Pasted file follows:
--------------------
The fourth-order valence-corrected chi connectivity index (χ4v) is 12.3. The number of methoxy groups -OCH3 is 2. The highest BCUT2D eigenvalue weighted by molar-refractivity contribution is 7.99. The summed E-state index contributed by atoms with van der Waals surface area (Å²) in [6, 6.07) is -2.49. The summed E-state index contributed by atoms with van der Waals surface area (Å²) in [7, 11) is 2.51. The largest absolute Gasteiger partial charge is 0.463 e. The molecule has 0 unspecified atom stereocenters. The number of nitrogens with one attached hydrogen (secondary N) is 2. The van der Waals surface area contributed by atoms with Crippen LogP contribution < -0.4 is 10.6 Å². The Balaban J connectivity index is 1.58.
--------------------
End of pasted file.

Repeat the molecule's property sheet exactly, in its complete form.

The fourth-order valence-corrected chi connectivity index (χ4v) is 12.3. The number of methoxy groups -OCH3 is 2. The highest BCUT2D eigenvalue weighted by molar-refractivity contribution is 7.99. The summed E-state index contributed by atoms with van der Waals surface area (Å²) in [6, 6.07) is -2.49. The summed E-state index contributed by atoms with van der Waals surface area (Å²) in [7, 11) is 2.51. The largest absolute Gasteiger partial charge is 0.463 e. The molecule has 0 unspecified atom stereocenters. The number of nitrogens with one attached hydrogen (secondary N) is 2. The van der Waals surface area contributed by atoms with Crippen LogP contribution < -0.4 is 10.6 Å². The Balaban J connectivity index is 1.58.